Loop Duodenal Switch Procedure (SIPS)

The Loop duodenal switch procedure, otherwise called SIPS, is a promising bariatric surgical procedure that has created in the course of the most recent couple of years. SIPS is an abbreviation for ‘Stomach Intestinal Pylorus Sparing Surgery’. Introductory investigations propose that it will give more prominent weight reduction than standard gastric bypass or sleeve gastrectomy without increased complications. SIPS are offered to selected patients with full disclosure to enable them to make an informed decision.

How is the current version of Loop different from the traditional DS?

The traditional procedure, referred to as the biliopancreatic diversion with duodenal switch (BPD-DS) or the gastric reduction duodenal switch (GR-DS) involved bypassing more than 80% of a person’s small intestines. Although this operation has led to significant weight loss, a subset of patients suffered from malnutrition of vitamins and proteins despite supplements. This is due to the fact that, too little small bowel is removed, which limits the ability of patients to absorb vitamins and essential proteins.

However, if you are looking at how to treat Type II diabetes or increase your weight loss potential in the long run, you must be highly committed to perfect compliance by taking plenty of vitamins and proteins every day for the rest of your life. This is crucial to help you absorb proper vitamins and proteins. With this dedication, the SADI (SIPS) operation proved to be safe and very effective.

How Is Duodenal Switch Surgery Done?

This operation involves removing about 85% of your stomach by forming the sleeve gastrectomy at the top. This reduces the amount of food you can consume at the same time. In addition, just after the sleeve portion, the first part of the small intestine immediately after the abdomen (called the duodenum) divides and enters the slit of the small intestine to the stomach to bypass about half of the small intestine. This brings a kind of reduction in the amount of calories that can be absorbed and also the amount of fat even more than the bypass.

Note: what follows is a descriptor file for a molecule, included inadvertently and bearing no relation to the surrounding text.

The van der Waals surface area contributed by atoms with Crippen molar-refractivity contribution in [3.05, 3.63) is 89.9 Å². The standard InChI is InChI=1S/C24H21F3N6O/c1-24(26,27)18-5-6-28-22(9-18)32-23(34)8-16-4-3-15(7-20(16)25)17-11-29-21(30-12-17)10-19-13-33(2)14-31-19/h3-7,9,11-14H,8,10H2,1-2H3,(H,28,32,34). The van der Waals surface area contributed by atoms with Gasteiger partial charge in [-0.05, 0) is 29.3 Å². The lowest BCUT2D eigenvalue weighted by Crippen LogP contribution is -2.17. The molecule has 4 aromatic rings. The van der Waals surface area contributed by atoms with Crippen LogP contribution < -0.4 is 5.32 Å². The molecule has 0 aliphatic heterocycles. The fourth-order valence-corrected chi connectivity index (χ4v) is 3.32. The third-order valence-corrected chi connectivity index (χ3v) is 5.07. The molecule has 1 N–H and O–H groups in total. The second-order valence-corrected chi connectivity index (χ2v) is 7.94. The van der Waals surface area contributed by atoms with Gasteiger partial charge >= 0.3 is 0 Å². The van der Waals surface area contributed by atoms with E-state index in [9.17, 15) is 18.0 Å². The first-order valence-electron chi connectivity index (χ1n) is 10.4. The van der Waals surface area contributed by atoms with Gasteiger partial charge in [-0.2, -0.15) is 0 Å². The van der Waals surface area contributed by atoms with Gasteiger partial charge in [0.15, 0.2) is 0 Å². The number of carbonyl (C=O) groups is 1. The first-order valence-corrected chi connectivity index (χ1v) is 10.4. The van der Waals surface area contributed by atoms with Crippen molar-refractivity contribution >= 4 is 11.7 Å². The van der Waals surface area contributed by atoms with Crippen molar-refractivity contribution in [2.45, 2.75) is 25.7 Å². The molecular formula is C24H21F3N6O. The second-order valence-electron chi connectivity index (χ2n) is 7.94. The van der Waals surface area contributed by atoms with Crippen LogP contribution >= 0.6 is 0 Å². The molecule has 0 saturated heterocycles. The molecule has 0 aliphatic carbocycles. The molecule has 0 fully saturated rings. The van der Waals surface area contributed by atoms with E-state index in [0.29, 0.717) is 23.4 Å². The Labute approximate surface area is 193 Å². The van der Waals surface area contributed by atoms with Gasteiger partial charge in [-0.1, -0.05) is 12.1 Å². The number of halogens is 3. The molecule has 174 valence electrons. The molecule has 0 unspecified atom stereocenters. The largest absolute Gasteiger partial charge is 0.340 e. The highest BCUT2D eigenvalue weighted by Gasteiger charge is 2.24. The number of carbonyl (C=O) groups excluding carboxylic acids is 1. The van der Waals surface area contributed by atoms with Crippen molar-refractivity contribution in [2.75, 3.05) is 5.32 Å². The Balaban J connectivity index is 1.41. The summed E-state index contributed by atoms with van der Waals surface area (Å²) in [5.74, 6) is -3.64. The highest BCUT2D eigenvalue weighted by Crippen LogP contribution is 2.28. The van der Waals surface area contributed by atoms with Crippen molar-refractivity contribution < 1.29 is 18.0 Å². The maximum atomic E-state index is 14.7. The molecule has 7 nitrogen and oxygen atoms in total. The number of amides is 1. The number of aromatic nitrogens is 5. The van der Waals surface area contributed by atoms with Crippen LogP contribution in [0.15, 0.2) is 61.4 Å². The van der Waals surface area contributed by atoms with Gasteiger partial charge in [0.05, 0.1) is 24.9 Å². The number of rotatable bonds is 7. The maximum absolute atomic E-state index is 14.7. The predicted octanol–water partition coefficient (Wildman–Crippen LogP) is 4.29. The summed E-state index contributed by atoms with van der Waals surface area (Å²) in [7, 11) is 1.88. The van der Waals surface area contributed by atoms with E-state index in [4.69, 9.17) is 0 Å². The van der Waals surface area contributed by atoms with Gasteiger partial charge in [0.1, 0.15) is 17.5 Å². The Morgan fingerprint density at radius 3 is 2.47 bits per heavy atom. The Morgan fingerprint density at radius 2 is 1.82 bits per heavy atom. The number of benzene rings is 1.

The SIPS procedure consists of three steps:

  • Creating a sleeve gastrectomy
  • Transecting of the upper part of the small intestine (duodenum) directly behind the outlet of the abdomen (pylorus)
  • Connect the loop from the lower part of the small intestine (ileum) to that upper part of the small intestine (duodenum) so that the distance between the joint and the lower arm of the small bowel (ileocecal valve) is 300 cm

How SIPS evolved

SIPS was an altered version of the operation that was developed 30 years ago, officially called the Biliopancreatic Diversion with Duodenal Switch (BPD-DS) and more simply known as the duodenal switch.

The first two steps are the same in both the duodenal switch and SIPS and include:

  • Performing a sleeve gastrectomy
  • Transecting of the upper part of the small intestine (duodenum) directly behind the outlet of the abdomen (pylorus)

Step 3 involves modification:

SIPS bypasses less small intestine and connects the loop of the small intestine with the duodenum instead of Roux limb.

These modifications should reduce surgical complications, diarrhea and nutritional deficiencies seen in the original duodenal switch, while preserving most of the metabolic benefits and weight loss of the duodenal switch over gastric bypass or gastric sleeve surgery.

Benefits of Duodenal Switch Surgery/SIPS Procedure

  • The DS-SIPS procedure offers maximum weight loss that can be maintained over a long-term period.
  • Patients can normally eat after a certain time because the stomach capacity is greater than the gastric bypass.
  • No dumping syndrome cases after the surgery.